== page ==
3. Rust is really quite good at a lot of this work (a bit verbose for some, yes), and building something in Rust means that a) it can more easily get contributors from its own community, and b) we have yet another showcase of an area where Rust can excel. Both of which are great value-adds for a project like this on top of the useful information it can provide.

All that said, I’m not ideologically opposed to Grafana or any other off the shelf tool for that matter, I just haven’t seen one which meets all of the needs here.


Indeed, the focus is on non-rdbms, timeseried databases.

Cool :)[quote=“dikaiosune, post:48, topic:3367”] Rust is really quite good at a lot of this work (a bit verbose for some, yes), and building something in Rust means that a) it can more easily get contributors from its own community, and b) we have yet another showcase of an area where Rust can excel. [/quote]

I wholeheartedly agree.

Thanks a lot !


From IRC, regarding the build failure list:

“exception interrupted” is how buildbot stops everyone else when one fails, so they should never be listed


Thanks for posting this here so I didn’t forget. Just deployed a new version which ignores failed builds with messages matching LIKE "%xception%nterrupted". The tweaked version is live (ping @brson).


Links to build failures (for nightlies on that tab and for auto builders on the buildbots tab) are done, as is a simple release cadence tracker on the landing page. Fresh code deployed to @chriskrycho has promised to help me grok Ember a bit better to properly implement user-defined date ranges.

The scraper will take some time to grab all the data from the nightly builders, so that tab should be accurate by the morning.


Oh man I love seeing new progress on the dashboard.

The nightly failure links are perfect.

The failed build metrics on the buildbot page seem suspect. Only 4 in 24 hours? The graphs (particularly linux) look like there may be some gaps in the data.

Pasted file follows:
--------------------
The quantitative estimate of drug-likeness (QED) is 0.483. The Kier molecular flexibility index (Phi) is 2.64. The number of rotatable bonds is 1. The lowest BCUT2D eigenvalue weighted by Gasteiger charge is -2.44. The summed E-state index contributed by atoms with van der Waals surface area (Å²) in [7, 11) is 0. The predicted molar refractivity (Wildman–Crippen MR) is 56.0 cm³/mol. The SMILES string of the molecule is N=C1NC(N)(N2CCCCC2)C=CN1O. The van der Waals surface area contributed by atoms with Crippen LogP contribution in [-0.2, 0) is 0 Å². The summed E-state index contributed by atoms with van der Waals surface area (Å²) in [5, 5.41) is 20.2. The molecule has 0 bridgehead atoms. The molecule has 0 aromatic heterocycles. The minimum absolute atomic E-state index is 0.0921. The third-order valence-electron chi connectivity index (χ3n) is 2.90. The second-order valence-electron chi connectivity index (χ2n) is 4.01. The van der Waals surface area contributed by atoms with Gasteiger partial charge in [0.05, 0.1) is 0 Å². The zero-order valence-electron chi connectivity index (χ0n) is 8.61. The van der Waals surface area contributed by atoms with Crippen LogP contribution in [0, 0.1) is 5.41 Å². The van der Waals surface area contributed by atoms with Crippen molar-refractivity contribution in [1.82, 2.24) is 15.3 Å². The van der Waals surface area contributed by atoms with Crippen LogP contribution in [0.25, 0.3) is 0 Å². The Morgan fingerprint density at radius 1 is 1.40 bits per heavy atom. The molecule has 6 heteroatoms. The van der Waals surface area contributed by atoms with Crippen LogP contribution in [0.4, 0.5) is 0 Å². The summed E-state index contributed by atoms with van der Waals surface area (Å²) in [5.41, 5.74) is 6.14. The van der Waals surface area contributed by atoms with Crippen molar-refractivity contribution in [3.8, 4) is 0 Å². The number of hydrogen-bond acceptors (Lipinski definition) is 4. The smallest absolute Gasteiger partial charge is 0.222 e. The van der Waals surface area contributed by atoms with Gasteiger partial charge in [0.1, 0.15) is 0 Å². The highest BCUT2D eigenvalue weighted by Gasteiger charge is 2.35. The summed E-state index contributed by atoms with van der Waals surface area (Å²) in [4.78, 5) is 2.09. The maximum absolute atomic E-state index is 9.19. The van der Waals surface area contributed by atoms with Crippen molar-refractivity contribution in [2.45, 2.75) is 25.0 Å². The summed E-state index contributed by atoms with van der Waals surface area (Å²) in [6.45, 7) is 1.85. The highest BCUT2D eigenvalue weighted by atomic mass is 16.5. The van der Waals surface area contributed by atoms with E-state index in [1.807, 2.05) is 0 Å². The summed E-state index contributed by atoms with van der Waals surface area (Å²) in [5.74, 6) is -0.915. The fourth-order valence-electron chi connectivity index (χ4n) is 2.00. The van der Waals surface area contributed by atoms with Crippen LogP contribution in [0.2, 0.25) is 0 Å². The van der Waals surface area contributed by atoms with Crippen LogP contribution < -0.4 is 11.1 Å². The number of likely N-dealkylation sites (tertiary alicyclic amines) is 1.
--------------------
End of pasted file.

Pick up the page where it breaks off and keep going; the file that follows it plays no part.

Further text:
I’m pretty sure that 4 overall fails isn’t too unreasonable, there have been ~7 PRs merged in the last 24 hours, so it seems OKish to me that there are only 4 root build failures (excluding any that are cancelled before they finish because a failed build elsewhere in the cluster).

@retep998 brought up on IRC extending the window to 48 hours, what do you think about that?


I had 3 rustbuild failures, and each of them took about 2 hours.


OK by me.


Looking at the buildbot failures just made me realize that the commit links for the cargo builders still lead to the rust-lang/rust repo which is definitely wrong for cargo.


And your comment made me realize that I need to either update the graphs to include non-auto builders, or I need to update the title for the charts. Thoughts, @brson?


The other builders aren’t as important. It might be good to know the time it takes to build nightlies though.


Sounds good.


Update (doing some more work tonight, but this is where the dashboard is right now):

  • All rust-lang, rust-lang-nursery, and rust-lang-deprecated repositories are scraped for issues, PRs, and comments. At the moment, all of the GitHub-derived charts on the dashboard now show items from all repositories. This was the main obstacle to implementing some of the fancier features suggested.
  • Nightly builder times are shown on a graph on the Nightlies tab.
  • Recent “@bors retries” (last 7 days) are listed on the buildbots page.
  • Switched CI failures to a scatter plot to better display builders which have several days in between build failures (HighCharts was inferring a line between the various data points)

@brson, to start working on the “nag” tab(s), I was wondering if you and/or other team members could generate some example issues/PRs on a couple of repos with the appropriate labels, comment contents, etc? That way I can properly track that the feature is working through scraping -> persistence -> query -> display.


Yes, I can generate some examples.